In this case, Petersen Products was able to craft an inflatable plug of ethylene propylene diene monomer (EDPM — a type of synthetic rubber), reinforced with ballistic nylon, and since Stacey had an 11.5-in. shell cutter on hand, the plug was made to slip through a hole this size. “I’m really glad they could make this plug fit through a relatively small hole,” says Stacey. “If we’d had to tap, say, an 18-in. hole, this job would have been much more expensive because it would have required a split T tapping saddle, and maybe not doable due to space.”

All this custom work was done at record speed, and the plug was drop shipped and on the job site just eight days after the order was placed — and this included a 24-hour test, with the plug inflated to 1.5 times design psi at the factory, to guarantee it was shipped in perfect order. “I was impressed,” Stacey says. “And it worked even better than I anticipated — basically, it was perfect.”

Better Than Perfect?


After hot tapping, the plug was inserted and inflated with nitrogen tanks brought to the site. “We always use nitrogen when we’re isolating gas lines,” Stacey explains. “It’s convenient, and it’s an inert gas, so there’s no possibility that it will create an explosive mixture. Of course this wasn’t a gas line, but nitrogen was a good choice because of the possible presence of sewer gases.”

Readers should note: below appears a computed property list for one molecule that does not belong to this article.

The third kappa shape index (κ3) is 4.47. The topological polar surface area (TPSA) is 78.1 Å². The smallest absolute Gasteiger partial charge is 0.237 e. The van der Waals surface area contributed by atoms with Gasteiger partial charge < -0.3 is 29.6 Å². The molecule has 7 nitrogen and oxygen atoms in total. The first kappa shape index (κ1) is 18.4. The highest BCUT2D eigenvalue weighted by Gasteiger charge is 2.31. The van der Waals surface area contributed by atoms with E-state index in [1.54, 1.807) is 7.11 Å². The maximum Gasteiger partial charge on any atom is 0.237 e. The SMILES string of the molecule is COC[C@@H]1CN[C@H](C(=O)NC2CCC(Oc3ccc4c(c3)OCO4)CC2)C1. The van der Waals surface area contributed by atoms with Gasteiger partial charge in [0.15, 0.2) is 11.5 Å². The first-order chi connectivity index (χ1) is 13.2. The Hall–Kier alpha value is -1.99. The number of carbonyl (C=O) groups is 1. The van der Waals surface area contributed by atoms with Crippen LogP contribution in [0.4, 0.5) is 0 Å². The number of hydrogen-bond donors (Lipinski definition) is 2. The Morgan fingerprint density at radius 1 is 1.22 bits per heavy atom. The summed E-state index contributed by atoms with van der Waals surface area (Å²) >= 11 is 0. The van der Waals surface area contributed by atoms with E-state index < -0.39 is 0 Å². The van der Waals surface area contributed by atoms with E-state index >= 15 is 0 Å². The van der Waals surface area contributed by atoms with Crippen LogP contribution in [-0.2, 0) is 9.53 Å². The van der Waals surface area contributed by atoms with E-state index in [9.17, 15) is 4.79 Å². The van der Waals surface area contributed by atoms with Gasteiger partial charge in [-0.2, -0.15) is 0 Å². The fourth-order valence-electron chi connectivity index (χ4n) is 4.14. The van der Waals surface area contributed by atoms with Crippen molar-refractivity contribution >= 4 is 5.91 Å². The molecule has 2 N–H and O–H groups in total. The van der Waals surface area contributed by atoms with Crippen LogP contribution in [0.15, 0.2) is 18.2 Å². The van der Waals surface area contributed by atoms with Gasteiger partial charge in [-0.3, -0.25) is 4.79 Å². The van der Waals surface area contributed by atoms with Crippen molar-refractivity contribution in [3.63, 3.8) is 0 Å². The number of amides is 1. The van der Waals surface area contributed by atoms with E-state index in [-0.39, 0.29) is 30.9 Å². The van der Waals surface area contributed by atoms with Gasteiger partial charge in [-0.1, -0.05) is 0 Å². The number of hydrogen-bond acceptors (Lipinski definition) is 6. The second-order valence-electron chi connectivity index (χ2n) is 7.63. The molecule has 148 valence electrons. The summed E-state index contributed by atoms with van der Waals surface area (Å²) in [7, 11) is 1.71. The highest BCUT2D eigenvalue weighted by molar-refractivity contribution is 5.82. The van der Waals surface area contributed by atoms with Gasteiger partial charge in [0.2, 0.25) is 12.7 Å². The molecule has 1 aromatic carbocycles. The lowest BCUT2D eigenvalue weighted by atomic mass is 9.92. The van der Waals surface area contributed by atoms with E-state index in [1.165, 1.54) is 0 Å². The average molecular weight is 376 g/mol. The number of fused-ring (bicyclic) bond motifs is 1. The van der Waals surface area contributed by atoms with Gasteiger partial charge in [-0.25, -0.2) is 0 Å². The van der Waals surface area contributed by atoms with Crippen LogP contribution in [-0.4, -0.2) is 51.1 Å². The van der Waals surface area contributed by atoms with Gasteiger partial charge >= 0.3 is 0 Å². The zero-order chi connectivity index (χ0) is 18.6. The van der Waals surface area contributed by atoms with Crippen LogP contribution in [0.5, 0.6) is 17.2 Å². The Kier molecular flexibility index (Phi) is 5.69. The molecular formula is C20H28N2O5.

A cracked 24-in. steel pipe sewer main was close to a lift station in a congested, very active industrial area. The main served a large steel mill and a chemical plant that couldn’t afford downtime.

A cracked 24-in. steel pipe sewer main was close to a lift station in a congested, very active industrial area. The main served a large steel mill and a chemical plant that couldn’t afford downtime.



RJ Stacey crews used nitrogen to inflate the plug to 52 psi, enough in theory to hold the plug in place and allow downstream work. A ‘bottle watch’ man was stationed on site to monitor the plug’s pressure and refill from it from tanks as needed. But in practice, no refilling was needed. The Petersen plug stayed in place for five days, and never needed to be re-pressurized. Essentially, it held perfectly — this perfect plug allowed repairs to take place inside the lift station serving the mill and chemical plant. One big concern was keeping nasty solid matter from interfering with work.